Mindfulness Meditation


“People here are funny. They work so hard at living they forget how to live.”  Longfellow Deeds.

“At two o’clock this morning, Mr. Deeds held up traffic while he fed a bagful of doughnuts to a horse. When asked why he was doing it, he replied, ‘I just wanted to see how many doughnuts this horse would eat before he asked for a cup of coffee.'”  Newspaper article describing Mr. Deeds’s “pixilated” behaviors.

I love old movies; new ones too!  Last week “Mr. Deeds Goes to Town” was on, and I got to watch the last half of it again.  For those unfamiliar, it’s a 1936 movie directed by Frank Capra, whose movies always seem to capture a slice of down home life, regular folks just living the American life.  If you want to experience Capra at his best just look out for “It Happened One Night,” “Mr. Deeds…,” “Mr. Smith Goes to Washington,” and “It’s a Wonderful Life.”  Capra is most interested in the average person facing life’s difficulties, often caused by conflict between the greedy and judgmental rich and frugal and accepting small town people.  He paints in broad strokes, usually not completely realistically (small town folks can be quite greedy and judgmental too!), but he always makes an important point: life is simpler than we make it out to be, if only we can stop trying to be things we’re not, and just be who we really are.  If nothing else, Capra argues for a radical authenticity in how we choose to live our lives.  At least that’s my take on Capra.

There’s a great scene in “Mr. Deeds…” that makes the case for authenticity.  Longfellow Deeds, the title character, has been brought into court for a sanity hearing.  You see, he inherited $20 million and decided it was too much trouble to be wealthy and live in the big city.  He began giving away the fortune so he could return to his small town life (the fictional Mandrake Falls) where he had been quite happy.  Various schemers do what schemers do best: they plot to upend Mr. Deeds and get the fortune for themselves.  They argue that anyone who would want to give away $20 million MUST be insane.  And to prove their point they bring in, as their star witnesses, the Faulkner sisters, elderly spinsters who have known Longfellow since his birth in Mandrake Falls.  They testify that he is “pixilated” and always has been. Here’s the movie’s definition of pixilated, spoken by one of the psychiatrists who will determine his sanity:

Perhaps I can explain, Your Honor. The word pixilated is an early American expression, derived from the word ‘pixies,’ meaning elves. They would say, ‘The pixies had got him,’ as we nowadays would say a man is ‘balmy.’

Later on the same sisters testify that everyone in Mandrake Falls is pixilated, except them, of course.  Eventually Longfellow is exonerated, gets to punch the head schemer in the nose, and returns home with his sweetheart in his arms.  Don’t you love happy Hollywood endings!

Why must we be so darned sober and serious all the time!  Can’t we be a bit pixilated too?  To be pixyish is to be playfully mischievous.  To have some fun with life, mostly with our self, not taking ourselves and life so seriously.  Sometimes we get so serious, so hung up on “how things ought to be,” that we miss how things actually are.  Look around you; no matter how difficult this moment may be for you, and, yes, life can be very difficult, look and see the beauty inherent in this moment, this person, this world.  This is the moment we are invited to embrace, to join in a dance with God or transcendence or eternity, however you choose to understand the mystery of this life.  Thomas Merton, Catholic mystic, embracer of the dance of life, closed his spiritual classic “New Seeds of Contemplation,” with this lovely sentence:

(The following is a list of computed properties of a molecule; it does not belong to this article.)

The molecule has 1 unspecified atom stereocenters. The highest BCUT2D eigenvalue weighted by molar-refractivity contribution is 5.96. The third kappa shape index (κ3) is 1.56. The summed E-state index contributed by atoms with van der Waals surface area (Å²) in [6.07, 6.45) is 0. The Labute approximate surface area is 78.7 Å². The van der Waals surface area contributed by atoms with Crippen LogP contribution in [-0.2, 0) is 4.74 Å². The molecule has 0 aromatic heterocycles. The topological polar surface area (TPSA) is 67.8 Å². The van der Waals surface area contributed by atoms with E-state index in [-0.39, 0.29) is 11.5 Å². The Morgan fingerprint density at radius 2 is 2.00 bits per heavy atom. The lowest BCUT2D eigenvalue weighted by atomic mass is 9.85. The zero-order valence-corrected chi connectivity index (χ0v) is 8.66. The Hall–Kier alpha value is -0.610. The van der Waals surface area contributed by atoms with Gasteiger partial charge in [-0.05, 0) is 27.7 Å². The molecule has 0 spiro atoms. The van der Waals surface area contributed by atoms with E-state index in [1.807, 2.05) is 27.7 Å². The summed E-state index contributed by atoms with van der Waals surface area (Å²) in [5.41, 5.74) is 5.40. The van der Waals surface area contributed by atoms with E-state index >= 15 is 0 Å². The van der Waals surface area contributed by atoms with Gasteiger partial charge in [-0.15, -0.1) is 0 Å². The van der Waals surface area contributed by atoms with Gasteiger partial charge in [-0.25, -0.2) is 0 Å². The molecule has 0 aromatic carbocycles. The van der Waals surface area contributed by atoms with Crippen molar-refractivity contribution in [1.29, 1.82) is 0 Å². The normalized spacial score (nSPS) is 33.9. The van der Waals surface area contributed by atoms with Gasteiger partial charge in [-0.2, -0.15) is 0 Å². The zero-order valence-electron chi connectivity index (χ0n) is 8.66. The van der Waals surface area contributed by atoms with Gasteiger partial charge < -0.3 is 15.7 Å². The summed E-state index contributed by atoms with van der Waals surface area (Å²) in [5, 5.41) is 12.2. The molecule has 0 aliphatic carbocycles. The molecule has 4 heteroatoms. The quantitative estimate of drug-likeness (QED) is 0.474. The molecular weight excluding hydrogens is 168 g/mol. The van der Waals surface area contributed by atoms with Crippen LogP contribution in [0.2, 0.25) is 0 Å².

We are invited to forget ourselves on purpose, cast our awful solemnities to the winds and join in the general dance.

So my message in this little, silly essay is don’t be afraid to find out how many doughnuts a horse will eat before it asks for a cup of coffee.  Don’t work so hard at living that you forget how to live.  I think Merton would have agreed wholeheartedly with Deeds: everyone is a little pixilated, if only we have the courage and wisdom to be so.

So I’m off to pixilate a bit now.  Watch out, you may find me dancing!



By Jim Walsh

I am a Pastoral Counselor in private practice in Wilmington DE. I teach Mindfulness Based Stress Reduction as part of my work as a therapist.

2 replies on “Pixilated!”

Love the article. Interesting to me how things come together. Never heard the phrase before. It has been on my heart lately to practice just being myself & being in the moment. I am visiting with my son this week. Have really enjoyed being with my 10 year old grandson who I now realize is “pixilated!”. Such fun. Thanks

Fantastic! So happy to hear that the family tradition of being a bit “pixilated” has been inherited by the 10 year old. Aren’t we all a bit balmy after all? It’s in every one of us, and it’s such a relief to be so ordinary. Thanks for sharing your experience, and so, so good to hear from you.

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